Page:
AJC: That’s not the immigrant experience. Like normally, Mom is, “Go off and become a dentist or a lawyer. We didn’t come to this country so you could sit in the basement, messing around with hip-hop.”

!llmind: Exactly. The pressure was on. Every day.

AJC: And how did you deal with it?

!llmind: I dealt with it through the music. I dealt with it through patience. You know, really just swallowing my pride every day. And shout out to my older brother. I have an older brother who’s two years older than me. He was always, like, the successful sibling. He was prom king, he was captain of the basketball team. You know, successful job, went to school, finished all four years. So I guess I was sort of the “bad seed.” But, you know, at the time, it was definitely rough, but it was sort of half and half. My mom was like, “Okay, any day now, you’re going to go back to school right?” Or, “Any day now, you’re going to get a job.” And my dad would be kind of up in the air. He would tell my mom, like, “You know, just let him do his thing. He’s finding himself. He’s composing music.” So my dad definitely understood what was happening. And so, pressure was definitely on, for sure.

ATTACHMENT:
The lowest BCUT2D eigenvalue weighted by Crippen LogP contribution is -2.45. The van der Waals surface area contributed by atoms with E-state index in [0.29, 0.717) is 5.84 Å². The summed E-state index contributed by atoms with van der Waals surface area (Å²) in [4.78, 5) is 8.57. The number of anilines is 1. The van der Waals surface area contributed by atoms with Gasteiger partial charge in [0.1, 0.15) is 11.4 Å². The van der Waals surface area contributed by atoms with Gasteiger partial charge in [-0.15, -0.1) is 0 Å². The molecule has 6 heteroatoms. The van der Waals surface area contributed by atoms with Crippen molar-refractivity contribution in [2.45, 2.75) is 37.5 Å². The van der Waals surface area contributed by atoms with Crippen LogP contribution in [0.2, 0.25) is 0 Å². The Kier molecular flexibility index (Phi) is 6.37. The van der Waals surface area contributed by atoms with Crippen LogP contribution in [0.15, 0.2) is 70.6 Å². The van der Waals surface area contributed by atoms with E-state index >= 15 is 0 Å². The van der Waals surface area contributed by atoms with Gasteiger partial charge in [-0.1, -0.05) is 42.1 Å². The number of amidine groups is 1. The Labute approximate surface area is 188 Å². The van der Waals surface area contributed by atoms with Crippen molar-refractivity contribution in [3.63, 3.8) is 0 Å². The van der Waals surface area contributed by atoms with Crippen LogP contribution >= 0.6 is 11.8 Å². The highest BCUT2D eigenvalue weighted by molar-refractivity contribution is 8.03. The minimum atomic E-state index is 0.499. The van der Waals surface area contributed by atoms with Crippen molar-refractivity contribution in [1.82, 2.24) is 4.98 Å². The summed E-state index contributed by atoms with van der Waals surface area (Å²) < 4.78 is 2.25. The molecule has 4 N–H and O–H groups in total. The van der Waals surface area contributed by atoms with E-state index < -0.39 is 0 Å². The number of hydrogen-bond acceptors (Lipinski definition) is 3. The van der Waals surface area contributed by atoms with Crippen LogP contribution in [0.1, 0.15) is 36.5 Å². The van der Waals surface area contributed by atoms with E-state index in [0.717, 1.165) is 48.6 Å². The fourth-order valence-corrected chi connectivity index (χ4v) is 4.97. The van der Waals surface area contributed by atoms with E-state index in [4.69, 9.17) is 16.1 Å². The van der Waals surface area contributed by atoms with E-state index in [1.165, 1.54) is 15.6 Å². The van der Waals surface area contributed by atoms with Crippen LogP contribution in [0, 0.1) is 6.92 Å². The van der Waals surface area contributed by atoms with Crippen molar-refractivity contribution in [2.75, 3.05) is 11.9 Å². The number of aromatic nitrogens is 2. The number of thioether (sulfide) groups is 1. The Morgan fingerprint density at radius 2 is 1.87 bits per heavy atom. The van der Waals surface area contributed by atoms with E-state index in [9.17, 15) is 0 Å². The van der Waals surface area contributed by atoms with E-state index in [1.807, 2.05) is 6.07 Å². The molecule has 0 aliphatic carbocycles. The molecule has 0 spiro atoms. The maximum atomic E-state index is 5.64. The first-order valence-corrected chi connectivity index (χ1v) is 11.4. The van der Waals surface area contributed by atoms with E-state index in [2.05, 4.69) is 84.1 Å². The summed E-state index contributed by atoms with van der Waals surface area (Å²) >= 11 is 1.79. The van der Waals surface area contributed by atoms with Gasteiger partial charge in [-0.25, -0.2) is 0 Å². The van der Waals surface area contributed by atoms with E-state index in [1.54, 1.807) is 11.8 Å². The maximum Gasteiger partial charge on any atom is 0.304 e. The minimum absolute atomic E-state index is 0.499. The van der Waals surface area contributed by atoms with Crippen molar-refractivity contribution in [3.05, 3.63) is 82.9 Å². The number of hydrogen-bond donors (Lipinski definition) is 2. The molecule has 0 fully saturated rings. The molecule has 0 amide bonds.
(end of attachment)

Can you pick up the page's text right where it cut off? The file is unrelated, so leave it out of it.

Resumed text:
AJC: I mean, you are very musical but you spent six years becoming musical? What was the six years doing—sitting in your mom’s basement, doing what?

!llmind: So the six years in Mom’s basement was me trying to figure out how to do it. So it’s like, okay, I hear a piece of hip-hop music. I’m sitting there figuring out, “Where were they getting these samples? How did they program their drums? What are drum breaks? Why did some hip-hop music sound like it was looped from older records, and how do I do that for my music? Do I need to play instruments? What kind of software do I need? What kind of equipment should I invest in?” So a lot of it was trial and error. A lot of it was me messing up a lot. The fun part of it was really what kept me going, because it’s literally just all I wanted to do. I didn’t want to go out and have a social life. I didn’t want to get into a relationship. I didn’t want to play sports. I didn’t want to do anything else. So I was just answering myself and fulfilling my need to just create music.